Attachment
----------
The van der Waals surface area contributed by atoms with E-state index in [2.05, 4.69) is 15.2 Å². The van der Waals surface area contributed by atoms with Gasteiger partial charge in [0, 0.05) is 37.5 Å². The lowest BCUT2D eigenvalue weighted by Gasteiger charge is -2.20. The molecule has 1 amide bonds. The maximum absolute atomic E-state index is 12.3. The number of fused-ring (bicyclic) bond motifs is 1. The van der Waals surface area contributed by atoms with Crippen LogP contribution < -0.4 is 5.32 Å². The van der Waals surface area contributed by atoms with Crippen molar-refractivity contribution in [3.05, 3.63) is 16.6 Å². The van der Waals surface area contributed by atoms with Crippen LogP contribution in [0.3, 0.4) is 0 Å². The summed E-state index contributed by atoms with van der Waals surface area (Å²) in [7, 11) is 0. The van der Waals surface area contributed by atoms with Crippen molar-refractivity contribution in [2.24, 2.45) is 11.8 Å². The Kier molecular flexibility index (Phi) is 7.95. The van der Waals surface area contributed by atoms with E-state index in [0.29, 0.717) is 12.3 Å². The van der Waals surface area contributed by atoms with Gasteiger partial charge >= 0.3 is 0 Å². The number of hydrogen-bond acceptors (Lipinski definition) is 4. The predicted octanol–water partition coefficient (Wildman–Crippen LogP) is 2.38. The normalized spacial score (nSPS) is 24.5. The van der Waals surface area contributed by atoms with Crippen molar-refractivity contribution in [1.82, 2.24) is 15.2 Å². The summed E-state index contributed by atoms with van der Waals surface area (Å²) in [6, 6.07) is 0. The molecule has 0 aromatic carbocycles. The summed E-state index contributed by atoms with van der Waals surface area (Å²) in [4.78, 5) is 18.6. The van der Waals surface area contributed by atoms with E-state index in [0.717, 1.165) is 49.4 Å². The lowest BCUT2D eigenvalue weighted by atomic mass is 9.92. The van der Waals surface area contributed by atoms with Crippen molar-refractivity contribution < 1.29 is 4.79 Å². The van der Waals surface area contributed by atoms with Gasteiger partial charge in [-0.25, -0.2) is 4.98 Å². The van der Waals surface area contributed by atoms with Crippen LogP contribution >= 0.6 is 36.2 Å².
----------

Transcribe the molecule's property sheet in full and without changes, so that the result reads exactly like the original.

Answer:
The van der Waals surface area contributed by atoms with E-state index in [2.05, 4.69) is 15.2 Å². The van der Waals surface area contributed by atoms with Gasteiger partial charge in [0, 0.05) is 37.5 Å². The lowest BCUT2D eigenvalue weighted by Gasteiger charge is -2.20. The molecule has 1 amide bonds. The maximum absolute atomic E-state index is 12.3. The number of fused-ring (bicyclic) bond motifs is 1. The van der Waals surface area contributed by atoms with Crippen LogP contribution < -0.4 is 5.32 Å². The van der Waals surface area contributed by atoms with Crippen molar-refractivity contribution in [3.05, 3.63) is 16.6 Å². The van der Waals surface area contributed by atoms with Crippen LogP contribution in [0.3, 0.4) is 0 Å². The summed E-state index contributed by atoms with van der Waals surface area (Å²) in [7, 11) is 0. The van der Waals surface area contributed by atoms with Crippen molar-refractivity contribution in [2.24, 2.45) is 11.8 Å². The Kier molecular flexibility index (Phi) is 7.95. The van der Waals surface area contributed by atoms with E-state index in [0.29, 0.717) is 12.3 Å². The van der Waals surface area contributed by atoms with Gasteiger partial charge >= 0.3 is 0 Å². The number of hydrogen-bond acceptors (Lipinski definition) is 4. The predicted octanol–water partition coefficient (Wildman–Crippen LogP) is 2.38. The normalized spacial score (nSPS) is 24.5. The van der Waals surface area contributed by atoms with Crippen molar-refractivity contribution in [1.82, 2.24) is 15.2 Å². The summed E-state index contributed by atoms with van der Waals surface area (Å²) in [6, 6.07) is 0. The molecule has 0 aromatic carbocycles. The summed E-state index contributed by atoms with van der Waals surface area (Å²) in [4.78, 5) is 18.6. The van der Waals surface area contributed by atoms with E-state index in [0.717, 1.165) is 49.4 Å². The lowest BCUT2D eigenvalue weighted by atomic mass is 9.92. The van der Waals surface area contributed by atoms with Crippen molar-refractivity contribution < 1.29 is 4.79 Å². The van der Waals surface area contributed by atoms with Gasteiger partial charge in [-0.25, -0.2) is 4.98 Å². The van der Waals surface area contributed by atoms with Crippen LogP contribution >= 0.6 is 36.2 Å².